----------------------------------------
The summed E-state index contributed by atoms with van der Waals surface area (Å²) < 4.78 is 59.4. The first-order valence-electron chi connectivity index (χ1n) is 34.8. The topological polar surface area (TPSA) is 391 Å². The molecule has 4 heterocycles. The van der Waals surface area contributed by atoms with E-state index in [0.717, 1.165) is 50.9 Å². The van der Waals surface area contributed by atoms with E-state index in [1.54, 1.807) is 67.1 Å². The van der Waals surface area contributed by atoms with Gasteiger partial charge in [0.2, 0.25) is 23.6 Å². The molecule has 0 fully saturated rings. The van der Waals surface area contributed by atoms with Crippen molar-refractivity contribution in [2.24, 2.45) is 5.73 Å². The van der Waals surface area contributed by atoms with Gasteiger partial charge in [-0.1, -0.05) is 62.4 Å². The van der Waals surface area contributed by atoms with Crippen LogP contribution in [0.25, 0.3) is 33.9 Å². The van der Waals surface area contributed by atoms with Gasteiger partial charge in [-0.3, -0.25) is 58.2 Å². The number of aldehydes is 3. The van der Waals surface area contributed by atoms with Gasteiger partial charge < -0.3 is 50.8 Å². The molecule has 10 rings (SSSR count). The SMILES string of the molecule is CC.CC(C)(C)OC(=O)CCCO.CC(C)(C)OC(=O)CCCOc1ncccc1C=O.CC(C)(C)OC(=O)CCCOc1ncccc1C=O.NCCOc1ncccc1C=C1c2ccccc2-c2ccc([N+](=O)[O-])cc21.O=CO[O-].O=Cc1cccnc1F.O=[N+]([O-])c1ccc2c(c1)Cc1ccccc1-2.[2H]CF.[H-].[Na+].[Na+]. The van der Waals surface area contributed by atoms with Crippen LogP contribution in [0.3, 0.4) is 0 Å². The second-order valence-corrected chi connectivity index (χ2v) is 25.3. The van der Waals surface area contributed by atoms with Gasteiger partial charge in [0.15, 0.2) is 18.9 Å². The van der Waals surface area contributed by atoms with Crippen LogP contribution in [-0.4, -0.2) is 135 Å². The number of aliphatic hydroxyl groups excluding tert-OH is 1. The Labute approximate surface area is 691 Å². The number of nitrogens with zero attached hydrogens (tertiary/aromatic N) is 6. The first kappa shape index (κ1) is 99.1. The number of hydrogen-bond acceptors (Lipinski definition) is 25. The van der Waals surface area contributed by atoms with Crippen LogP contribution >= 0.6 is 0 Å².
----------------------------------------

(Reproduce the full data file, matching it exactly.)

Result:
The summed E-state index contributed by atoms with van der Waals surface area (Å²) < 4.78 is 59.4. The first-order valence-electron chi connectivity index (χ1n) is 34.8. The topological polar surface area (TPSA) is 391 Å². The molecule has 4 heterocycles. The van der Waals surface area contributed by atoms with E-state index in [0.717, 1.165) is 50.9 Å². The van der Waals surface area contributed by atoms with E-state index in [1.54, 1.807) is 67.1 Å². The van der Waals surface area contributed by atoms with Gasteiger partial charge in [0.2, 0.25) is 23.6 Å². The molecule has 0 fully saturated rings. The van der Waals surface area contributed by atoms with Crippen molar-refractivity contribution in [2.24, 2.45) is 5.73 Å². The van der Waals surface area contributed by atoms with Gasteiger partial charge in [-0.1, -0.05) is 62.4 Å². The van der Waals surface area contributed by atoms with Crippen LogP contribution in [0.25, 0.3) is 33.9 Å². The van der Waals surface area contributed by atoms with Gasteiger partial charge in [-0.3, -0.25) is 58.2 Å². The number of aldehydes is 3. The van der Waals surface area contributed by atoms with Gasteiger partial charge < -0.3 is 50.8 Å². The molecule has 10 rings (SSSR count). The SMILES string of the molecule is CC.CC(C)(C)OC(=O)CCCO.CC(C)(C)OC(=O)CCCOc1ncccc1C=O.CC(C)(C)OC(=O)CCCOc1ncccc1C=O.NCCOc1ncccc1C=C1c2ccccc2-c2ccc([N+](=O)[O-])cc21.O=CO[O-].O=Cc1cccnc1F.O=[N+]([O-])c1ccc2c(c1)Cc1ccccc1-2.[2H]CF.[H-].[Na+].[Na+]. The van der Waals surface area contributed by atoms with Crippen LogP contribution in [0.3, 0.4) is 0 Å². The second-order valence-corrected chi connectivity index (χ2v) is 25.3. The van der Waals surface area contributed by atoms with Gasteiger partial charge in [0.15, 0.2) is 18.9 Å². The van der Waals surface area contributed by atoms with Crippen LogP contribution in [-0.4, -0.2) is 135 Å². The number of aliphatic hydroxyl groups excluding tert-OH is 1. The Labute approximate surface area is 691 Å². The number of nitrogens with zero attached hydrogens (tertiary/aromatic N) is 6. The first kappa shape index (κ1) is 99.1. The number of hydrogen-bond acceptors (Lipinski definition) is 25. The van der Waals surface area contributed by atoms with Crippen LogP contribution >= 0.6 is 0 Å².